Thursday, December 26, 2013

On The Feast of Stephen

Good King Wenceslas looked out
On the Feast of Stephen
When  the snow lay round about
Deep and crisp and even...

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Today is the second day of Christmas - two turtle doves and all the rest. It is also St. Stephen's Day, the day when the (western) Church remembers Stephen, deacon and martyr. (In the east, Stephen's commemoration is tomorrow.) 

In the diocese I serve there are two parishes that have taken Stephen as their patronal saint: one in Pittsfield and one in Westborough. A couple of reflections on this. 

First of all and practically speaking: I wonder how these two vibrant congregations celebrate their feast day, and I wonder if it isn't a bit like having a birthday on Christmas? Does it get lost in the shuffle? For that matter, we also have a parish in our diocese called Church of the Nativity. I will have the ask the respective rectors of that parish and the two St. Stephens how they manage the logistics of these things in the midst of the busy Christmas season. 

But my larger theological musings are about how a parish that takes its name from Stephen is shaped by that reality in its day to day life. How does that take hold? I know from having served a parish that took its name from another deacon, Francis of Assisi, there were aspects of our ministry and our remembering of Francis that took hold in us as a parish: a desire to be "instruments of God's peace," a love of all creatures great and small, and a strong sense of mission to and among the poor at the top of the list. These characteristics of St. Francis, the person, influenced the mission and ministry of St. Francis, the parish. 

So beyond the practicalities of how a congregation works a patronal feast day into their Christmas celebrations, I'm wondering what it means to try to emulate Stephen and how the light that shines forth from Pittsfield and Westborough illumines our whole diocese and beyond. What are the two St. Stephens teaching us about what it means to be "church" in this time and place?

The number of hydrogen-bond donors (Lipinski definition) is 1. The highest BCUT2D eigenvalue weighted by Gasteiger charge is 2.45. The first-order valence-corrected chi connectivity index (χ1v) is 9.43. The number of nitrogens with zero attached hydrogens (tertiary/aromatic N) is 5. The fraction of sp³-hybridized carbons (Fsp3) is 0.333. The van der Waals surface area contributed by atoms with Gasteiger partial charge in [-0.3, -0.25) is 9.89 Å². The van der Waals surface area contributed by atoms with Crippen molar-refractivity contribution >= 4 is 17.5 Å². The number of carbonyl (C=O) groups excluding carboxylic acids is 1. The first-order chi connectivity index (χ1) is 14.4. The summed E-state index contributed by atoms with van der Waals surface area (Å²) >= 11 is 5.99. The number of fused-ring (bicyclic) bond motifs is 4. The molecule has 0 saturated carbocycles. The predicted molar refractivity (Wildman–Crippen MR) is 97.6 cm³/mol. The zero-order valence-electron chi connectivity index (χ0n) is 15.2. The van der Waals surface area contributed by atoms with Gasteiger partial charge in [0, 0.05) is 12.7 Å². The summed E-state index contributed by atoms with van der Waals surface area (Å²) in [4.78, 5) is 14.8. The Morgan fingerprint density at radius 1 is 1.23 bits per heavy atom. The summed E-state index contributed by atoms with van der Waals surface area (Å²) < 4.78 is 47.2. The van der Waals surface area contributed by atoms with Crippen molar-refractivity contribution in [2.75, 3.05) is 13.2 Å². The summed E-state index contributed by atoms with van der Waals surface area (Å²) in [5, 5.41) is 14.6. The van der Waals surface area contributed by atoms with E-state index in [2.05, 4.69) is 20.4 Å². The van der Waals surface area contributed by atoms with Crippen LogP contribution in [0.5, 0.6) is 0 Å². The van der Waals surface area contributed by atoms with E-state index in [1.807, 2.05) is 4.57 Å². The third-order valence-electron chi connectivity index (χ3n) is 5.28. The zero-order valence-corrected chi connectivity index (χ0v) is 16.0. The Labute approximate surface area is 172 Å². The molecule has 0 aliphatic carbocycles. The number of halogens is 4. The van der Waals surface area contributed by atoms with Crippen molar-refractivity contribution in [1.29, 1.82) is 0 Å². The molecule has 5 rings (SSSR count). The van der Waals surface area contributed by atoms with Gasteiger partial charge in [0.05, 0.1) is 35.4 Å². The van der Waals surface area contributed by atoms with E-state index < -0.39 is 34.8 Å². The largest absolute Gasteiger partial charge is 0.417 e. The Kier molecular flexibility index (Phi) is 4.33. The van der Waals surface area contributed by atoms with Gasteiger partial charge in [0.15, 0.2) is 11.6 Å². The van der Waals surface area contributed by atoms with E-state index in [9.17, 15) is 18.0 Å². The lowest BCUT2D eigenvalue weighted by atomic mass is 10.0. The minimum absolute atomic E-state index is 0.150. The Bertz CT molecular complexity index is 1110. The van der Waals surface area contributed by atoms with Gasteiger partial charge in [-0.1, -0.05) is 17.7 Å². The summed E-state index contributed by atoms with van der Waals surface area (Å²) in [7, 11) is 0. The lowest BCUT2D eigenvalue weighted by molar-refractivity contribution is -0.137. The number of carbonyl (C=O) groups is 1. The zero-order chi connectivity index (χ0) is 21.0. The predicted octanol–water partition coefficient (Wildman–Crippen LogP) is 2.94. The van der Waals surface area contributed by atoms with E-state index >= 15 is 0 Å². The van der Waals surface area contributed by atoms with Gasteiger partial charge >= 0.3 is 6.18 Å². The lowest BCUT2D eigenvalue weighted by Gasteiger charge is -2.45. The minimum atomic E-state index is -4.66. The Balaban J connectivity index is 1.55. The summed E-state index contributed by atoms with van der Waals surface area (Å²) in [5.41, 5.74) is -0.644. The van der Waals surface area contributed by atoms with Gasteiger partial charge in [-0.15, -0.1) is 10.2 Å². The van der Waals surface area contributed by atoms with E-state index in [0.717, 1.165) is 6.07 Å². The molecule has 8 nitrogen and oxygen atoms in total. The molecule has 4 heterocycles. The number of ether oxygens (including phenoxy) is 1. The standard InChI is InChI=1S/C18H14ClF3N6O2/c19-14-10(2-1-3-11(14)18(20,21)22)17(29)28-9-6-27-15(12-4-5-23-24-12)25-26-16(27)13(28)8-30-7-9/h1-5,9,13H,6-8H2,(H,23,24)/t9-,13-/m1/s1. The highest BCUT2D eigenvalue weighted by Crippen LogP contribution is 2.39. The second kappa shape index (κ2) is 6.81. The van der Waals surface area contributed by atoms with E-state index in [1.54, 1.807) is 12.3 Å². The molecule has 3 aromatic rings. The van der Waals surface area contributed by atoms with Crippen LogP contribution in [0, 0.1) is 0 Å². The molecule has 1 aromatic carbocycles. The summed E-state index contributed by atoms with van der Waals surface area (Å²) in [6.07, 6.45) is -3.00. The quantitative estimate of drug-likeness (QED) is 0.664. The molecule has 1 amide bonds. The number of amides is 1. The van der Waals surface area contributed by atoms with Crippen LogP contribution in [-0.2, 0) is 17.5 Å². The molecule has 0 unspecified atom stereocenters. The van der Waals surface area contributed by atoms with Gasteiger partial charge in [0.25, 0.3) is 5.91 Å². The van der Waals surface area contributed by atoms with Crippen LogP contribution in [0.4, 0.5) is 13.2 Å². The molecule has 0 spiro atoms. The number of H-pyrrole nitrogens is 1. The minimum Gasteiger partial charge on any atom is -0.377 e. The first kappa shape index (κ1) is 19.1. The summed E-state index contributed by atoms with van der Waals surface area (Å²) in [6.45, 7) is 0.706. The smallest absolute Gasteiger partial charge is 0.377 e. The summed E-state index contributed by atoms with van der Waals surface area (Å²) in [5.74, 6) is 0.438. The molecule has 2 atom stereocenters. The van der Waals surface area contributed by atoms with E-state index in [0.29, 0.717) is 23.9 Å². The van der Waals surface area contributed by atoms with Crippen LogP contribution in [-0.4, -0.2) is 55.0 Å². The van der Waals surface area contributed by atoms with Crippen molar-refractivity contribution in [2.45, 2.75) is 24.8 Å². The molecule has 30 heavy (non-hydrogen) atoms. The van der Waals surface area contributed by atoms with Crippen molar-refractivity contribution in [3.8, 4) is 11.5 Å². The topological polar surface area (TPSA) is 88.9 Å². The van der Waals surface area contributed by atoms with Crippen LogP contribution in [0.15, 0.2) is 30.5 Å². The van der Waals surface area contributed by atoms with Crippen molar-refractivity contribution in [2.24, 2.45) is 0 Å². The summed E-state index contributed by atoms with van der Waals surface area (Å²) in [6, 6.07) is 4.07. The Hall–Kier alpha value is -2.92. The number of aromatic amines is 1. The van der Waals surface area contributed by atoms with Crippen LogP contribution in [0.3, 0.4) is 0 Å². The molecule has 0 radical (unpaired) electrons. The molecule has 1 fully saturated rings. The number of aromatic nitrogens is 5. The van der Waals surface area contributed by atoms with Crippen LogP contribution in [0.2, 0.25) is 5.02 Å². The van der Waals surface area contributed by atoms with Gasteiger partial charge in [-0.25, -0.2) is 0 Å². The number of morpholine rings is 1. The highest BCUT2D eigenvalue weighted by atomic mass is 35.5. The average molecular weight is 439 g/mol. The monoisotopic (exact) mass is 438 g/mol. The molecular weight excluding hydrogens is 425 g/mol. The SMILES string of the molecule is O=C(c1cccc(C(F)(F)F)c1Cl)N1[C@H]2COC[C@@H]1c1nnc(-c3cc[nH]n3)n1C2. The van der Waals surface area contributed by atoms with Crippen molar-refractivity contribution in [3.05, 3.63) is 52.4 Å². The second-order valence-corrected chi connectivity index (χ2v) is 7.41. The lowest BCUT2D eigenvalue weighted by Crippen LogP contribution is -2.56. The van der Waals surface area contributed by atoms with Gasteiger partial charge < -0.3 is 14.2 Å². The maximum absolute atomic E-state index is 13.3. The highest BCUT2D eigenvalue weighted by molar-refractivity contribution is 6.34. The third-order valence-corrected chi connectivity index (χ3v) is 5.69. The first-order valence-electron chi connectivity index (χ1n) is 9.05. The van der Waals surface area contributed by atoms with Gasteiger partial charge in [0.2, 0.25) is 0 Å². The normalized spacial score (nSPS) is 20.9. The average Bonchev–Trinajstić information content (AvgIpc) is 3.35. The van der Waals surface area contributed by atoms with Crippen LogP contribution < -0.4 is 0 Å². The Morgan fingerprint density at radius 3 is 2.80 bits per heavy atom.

The writer of Acts tells us that Stephen, "full of grace and power, did great wonders and signs among the people," but that those who witnessed these signs and wonders "could not stand the wisdom and power with which he spoke." (See Acts 6) This hatred (fear?) soon turns to teeth-grinding rage and an angry mob stones Stephen. And yet he not only keeps his focus on God in the midst of all that violence but, like Jesus, prays for their forgiveness: "Lord, do not hold this against them..."

It seems to me that to honor Stephen means being a fearless Christian, willing to speak the truth no matter what the costs may be, even to the point of death. To be willing to die for the truth of the gospel if necessary, yet without bitterness or animosity. On a much smaller scale, how can we deflect the anger and range and "grinding teeth" that may from time to time in our lives get directed at us, and still pray for the other, "Lord, do not hold this against them?" I think of families that are rent asunder by divorce and I know that is not an easy thing to do. I think of Nelson Mandela, sitting in a prison cell and yet coming out not with a desire to get "an eye for an eye" but to forgive, in order to unleash new life and new possibilities.

A Church that seeks to model its witness on the life and death of Stephen will be a diaconal Church; that is to say, a Church that serves. It will be a bridge-building Church that interprets the needs of the world to the Church and seeks to share the good news entrusted to the Church with the world. As the twelve days of Christmas unfold, Stephen points the way to a way of being Church that embodies that great Christmas prayer from the late Howard Thurman

When the song of the angels is stilled,
When the star in the sky is gone,
When the kings and the princes are home,
When the shepherds are back with their flocks,
The work of Christmas begins:
To find the lost,
To heal the broken,
To feed the hungry,
To release the prisoner,
To rebuild the nations,
To bring peace among the people,
To make music in the heart.

1 comment:

  1. Nice reflection, Rich. You've given me an idea of how I might write my annual report for St. Mary (who seems to have a plethora of feast day celebrations). I also will probably swipe your Howard Thurman quote for our newsletter. Thanks for the Christmas gifts!